Sometimes, I was receiving offers to write a post about a product where it was explicitly stated that I could not inform my readers that I was paid. I had to fake my enthusiasm.
How have you responded to these offers?
I think every man has a prize. If you gave me a million, I would have accepted without hesitation. My price is less than one million but, fortunately, offers did not reached the cut. In addition, my credibility among readers was collapsing and those kind of posts could be very harmful to my e-reputation.
Amusingly, it is when my audience was the largest than I realised there was a problem.
What do you mean?
Many people rely on the absolute value. My audience was impressive and still growing. I could have been satisfied.
But, personally, I rely on other indicators such as my instinct. My most loyal readers were no longer commenting or correcting my spelling. If my articles were heavily linked in generic forums, it was not the case any more on specialized sites or in cutting edge communities. In short, I was becoming mainstream.
Why is it wrong? Is it not a good thing to broaden your audience?
For me, it was a warning bell. When one is respected by a specific community, he has a hard earned reputation capital. But for the mainstream audience, this capital is nearly zero. People shared my articles out of habit, because my name was relatively famous. But I could fall into oblivion under a couple of weeks, like the stars of a reality TV show.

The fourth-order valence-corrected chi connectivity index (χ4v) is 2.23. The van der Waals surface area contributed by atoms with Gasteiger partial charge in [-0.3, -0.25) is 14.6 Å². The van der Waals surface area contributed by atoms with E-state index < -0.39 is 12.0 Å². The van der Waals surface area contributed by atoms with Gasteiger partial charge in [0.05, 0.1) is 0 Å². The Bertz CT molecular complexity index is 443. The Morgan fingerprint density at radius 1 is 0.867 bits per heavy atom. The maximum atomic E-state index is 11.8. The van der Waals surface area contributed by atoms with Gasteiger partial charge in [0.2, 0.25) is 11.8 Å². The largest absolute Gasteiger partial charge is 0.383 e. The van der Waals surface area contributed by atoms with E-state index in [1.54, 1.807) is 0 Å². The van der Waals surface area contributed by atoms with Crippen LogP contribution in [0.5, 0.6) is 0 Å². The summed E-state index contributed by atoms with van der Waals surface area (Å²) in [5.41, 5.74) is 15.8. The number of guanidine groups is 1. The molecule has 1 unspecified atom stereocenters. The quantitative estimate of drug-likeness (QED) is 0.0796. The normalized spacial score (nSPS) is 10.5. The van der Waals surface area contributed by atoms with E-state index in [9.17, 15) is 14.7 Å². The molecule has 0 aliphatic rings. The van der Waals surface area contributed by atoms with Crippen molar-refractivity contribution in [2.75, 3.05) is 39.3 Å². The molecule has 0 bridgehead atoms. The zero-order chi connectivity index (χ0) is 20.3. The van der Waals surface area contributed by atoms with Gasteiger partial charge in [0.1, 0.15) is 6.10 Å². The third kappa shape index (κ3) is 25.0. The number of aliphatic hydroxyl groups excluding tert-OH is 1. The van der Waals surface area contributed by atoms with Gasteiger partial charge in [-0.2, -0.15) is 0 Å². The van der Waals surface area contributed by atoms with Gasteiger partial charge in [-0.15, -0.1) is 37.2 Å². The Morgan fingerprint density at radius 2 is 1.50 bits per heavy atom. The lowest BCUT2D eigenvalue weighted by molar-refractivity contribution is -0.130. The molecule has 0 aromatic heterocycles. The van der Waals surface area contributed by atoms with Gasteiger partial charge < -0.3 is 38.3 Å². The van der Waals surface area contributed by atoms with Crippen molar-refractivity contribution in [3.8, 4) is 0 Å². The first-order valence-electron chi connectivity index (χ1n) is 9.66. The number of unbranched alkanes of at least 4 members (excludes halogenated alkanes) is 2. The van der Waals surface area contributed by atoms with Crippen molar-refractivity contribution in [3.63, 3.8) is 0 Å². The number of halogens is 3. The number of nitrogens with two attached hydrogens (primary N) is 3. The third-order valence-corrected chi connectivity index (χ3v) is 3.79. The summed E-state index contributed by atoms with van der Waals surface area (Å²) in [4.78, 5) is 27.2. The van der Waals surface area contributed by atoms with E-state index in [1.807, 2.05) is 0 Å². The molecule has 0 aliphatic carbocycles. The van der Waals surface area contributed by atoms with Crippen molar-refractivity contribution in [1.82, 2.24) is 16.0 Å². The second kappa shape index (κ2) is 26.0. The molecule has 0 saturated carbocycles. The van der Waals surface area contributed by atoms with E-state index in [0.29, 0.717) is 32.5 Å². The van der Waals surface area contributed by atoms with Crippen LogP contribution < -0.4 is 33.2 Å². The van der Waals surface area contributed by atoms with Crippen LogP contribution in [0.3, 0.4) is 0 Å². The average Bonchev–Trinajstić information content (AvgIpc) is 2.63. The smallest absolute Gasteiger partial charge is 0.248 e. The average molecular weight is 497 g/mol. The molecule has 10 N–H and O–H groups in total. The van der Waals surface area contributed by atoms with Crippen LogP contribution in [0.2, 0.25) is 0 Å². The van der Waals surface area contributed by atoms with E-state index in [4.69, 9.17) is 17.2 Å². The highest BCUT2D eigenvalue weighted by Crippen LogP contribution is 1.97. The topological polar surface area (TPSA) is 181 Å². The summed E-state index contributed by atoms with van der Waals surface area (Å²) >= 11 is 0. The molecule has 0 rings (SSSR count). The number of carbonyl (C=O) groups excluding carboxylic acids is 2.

I was read but I was not respected by anyone. Nobody said: « If Max mention it, it must be good. » I decided to regain that trust and to recreate an audience from scratch.
What was your strategy?
Overnight, I completely removed advertising. That was the first step. I also encouraged my readers to think about the deeper meaning of advertising and to install AdBlock. I was a long time AdBlock user but, publicly, I was against its use because, well, I was making a living from advertising. It took me a while to accept what a hypocrite bastard I was. Do what I say, not what I do !
Financially, I didn’t have much idea. I accepted donations through PayPal but it is a reader who told me about Flattr. It was also during those times that I discovered Bitcoin , which was a lot less widespread than today.
Was it profitable?
No! The first months were really hard. Hopefully, it was planned and I had enough sparing to live for one year. However, I was pleasantly surprised by Flattr: a good blog post could bring me € 150-200. The most surprising is that some blog posts may continue to be profitable several months after their initial publication.
This is a great incentive: instead of trying to make the buzz, you are encouraged to write articles that readers would want to Flattr. When I was proud of an article and it has lot of readers but very few flattrs, it raised a huge question: why? I learned a lot and I think I improved my writing skills a lot too.
Paypal and bitcoins were merely anecdotal. Making a regular donation is too much of a hassle with those systems.